From you have I been [A] absent in the spring,
proud-pied April dress’d in all his trim
Hath put [A’] a spirit of youth in every thing
That heavy Saturn laugh’d and leap’d [B] with him.
Yet nor the lays of
birds nor the sweet smell
Of different flowers in odor and in
Could make me any summer’s story tell.
Or from their
proud lap pluck them while they grew;
Nor did I wonder at the
Nor praise the deep vermilion in the rose;
They were but sweet, but figures of delight;
Drawn after you, you
pattern of all those.
Yet seem’d it winter still, and, you
As with your shadow I with these did play.
Woolf, To the Lighthouse, p.132; Sonnet 98, William Shakespeare)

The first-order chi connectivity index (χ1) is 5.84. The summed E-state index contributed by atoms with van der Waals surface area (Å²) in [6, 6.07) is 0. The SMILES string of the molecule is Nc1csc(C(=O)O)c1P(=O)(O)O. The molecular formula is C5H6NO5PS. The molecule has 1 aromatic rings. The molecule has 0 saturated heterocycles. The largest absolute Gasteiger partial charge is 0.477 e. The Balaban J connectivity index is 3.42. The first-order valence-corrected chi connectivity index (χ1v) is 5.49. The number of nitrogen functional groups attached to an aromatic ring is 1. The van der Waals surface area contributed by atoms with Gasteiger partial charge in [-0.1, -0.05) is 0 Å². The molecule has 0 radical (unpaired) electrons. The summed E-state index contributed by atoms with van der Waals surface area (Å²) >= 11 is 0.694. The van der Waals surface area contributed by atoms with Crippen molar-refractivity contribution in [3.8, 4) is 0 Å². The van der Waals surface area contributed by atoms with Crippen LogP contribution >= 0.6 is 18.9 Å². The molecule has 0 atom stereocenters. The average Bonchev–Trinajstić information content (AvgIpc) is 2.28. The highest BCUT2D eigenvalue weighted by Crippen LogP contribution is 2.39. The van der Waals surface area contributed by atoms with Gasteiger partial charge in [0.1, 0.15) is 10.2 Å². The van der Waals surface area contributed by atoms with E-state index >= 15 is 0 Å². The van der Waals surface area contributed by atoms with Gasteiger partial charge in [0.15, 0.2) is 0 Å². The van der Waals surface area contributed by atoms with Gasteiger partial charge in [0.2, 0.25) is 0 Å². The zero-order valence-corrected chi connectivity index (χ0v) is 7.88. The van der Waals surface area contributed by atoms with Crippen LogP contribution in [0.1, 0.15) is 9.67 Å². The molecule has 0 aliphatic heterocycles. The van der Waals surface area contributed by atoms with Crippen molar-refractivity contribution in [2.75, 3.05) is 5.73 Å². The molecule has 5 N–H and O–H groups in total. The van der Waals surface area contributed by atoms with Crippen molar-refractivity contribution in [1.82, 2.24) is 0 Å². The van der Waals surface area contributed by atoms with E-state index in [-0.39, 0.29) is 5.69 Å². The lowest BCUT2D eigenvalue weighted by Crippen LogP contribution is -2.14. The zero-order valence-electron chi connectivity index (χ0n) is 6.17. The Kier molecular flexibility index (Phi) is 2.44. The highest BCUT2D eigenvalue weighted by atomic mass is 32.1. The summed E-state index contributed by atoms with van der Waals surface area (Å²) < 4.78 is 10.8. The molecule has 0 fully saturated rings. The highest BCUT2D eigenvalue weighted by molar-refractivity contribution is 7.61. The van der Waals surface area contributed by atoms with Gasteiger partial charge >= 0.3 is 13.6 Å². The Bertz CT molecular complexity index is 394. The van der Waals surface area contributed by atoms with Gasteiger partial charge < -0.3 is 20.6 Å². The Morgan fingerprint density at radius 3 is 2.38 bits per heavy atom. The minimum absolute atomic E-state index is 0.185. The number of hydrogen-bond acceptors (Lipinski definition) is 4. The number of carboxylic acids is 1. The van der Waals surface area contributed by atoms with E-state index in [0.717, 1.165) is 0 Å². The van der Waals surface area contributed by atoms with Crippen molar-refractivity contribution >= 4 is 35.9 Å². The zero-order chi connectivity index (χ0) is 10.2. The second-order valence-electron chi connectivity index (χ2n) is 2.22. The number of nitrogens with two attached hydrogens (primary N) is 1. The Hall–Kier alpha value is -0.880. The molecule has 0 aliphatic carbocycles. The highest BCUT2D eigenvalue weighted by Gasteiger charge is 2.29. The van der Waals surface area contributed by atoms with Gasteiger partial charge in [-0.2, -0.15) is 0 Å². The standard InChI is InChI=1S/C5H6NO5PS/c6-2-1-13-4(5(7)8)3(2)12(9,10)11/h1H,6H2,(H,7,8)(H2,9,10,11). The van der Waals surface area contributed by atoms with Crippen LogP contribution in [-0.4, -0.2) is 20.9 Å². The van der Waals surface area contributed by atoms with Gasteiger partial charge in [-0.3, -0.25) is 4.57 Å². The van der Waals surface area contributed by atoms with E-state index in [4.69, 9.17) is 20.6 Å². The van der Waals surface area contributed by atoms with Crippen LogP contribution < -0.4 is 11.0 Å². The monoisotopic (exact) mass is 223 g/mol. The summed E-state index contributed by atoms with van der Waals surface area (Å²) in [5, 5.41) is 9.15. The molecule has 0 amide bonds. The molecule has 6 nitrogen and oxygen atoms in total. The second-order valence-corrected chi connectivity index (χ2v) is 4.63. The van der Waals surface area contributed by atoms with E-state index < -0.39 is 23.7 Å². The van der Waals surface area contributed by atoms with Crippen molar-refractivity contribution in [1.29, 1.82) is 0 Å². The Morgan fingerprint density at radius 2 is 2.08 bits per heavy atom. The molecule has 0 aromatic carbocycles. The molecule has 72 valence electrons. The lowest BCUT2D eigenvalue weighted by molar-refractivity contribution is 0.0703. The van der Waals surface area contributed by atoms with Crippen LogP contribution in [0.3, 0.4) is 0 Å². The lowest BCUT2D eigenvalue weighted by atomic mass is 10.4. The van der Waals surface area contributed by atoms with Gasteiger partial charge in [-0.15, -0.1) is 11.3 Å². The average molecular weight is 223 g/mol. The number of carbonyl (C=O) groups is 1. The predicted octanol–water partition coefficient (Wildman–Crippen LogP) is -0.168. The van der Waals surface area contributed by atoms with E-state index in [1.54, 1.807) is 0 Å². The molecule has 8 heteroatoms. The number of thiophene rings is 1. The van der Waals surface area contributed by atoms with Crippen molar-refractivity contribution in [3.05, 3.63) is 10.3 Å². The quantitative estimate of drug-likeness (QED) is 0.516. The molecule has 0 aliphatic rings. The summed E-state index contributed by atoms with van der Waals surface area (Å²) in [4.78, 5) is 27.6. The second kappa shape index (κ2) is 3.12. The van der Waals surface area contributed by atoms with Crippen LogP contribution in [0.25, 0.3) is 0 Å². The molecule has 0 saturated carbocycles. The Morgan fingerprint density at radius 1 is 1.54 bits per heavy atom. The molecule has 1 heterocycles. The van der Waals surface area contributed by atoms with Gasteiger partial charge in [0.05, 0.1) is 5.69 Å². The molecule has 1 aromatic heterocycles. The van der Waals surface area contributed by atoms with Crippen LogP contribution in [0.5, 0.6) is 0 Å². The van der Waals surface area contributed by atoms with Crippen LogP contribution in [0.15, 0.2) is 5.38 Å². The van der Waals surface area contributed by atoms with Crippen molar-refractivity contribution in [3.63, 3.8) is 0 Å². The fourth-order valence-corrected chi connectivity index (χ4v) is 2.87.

The present perfect ([A] and [A’]) seems not refer to the past Reference Time [B]. I guess the present perfects are selected to say the gloomy away from you has lasted till now. Is this right?
This reflects usage at a time before the line between past and present perfect was as clearly drawn as it is now in formal usage. Shakespeare employs the present perfect intially to portray what he is telling as a present memory, before moving into the past for the rest.
In fact, this kind of movement from perfect into past is still very frequently encountered in colloquial registers:
I’ve been in Washington in the springtime, when the cherries were blooming, and it was a very pretty sight.
Even in formal usage it would be acceptable if only the first, opening verb were in the present perfect, and not the verb at the start of the second line. But today we would ordinarily cast all of these in the simple past.
Source : Link , Question Author : Listenever , Answer Author : StoneyB on hiatus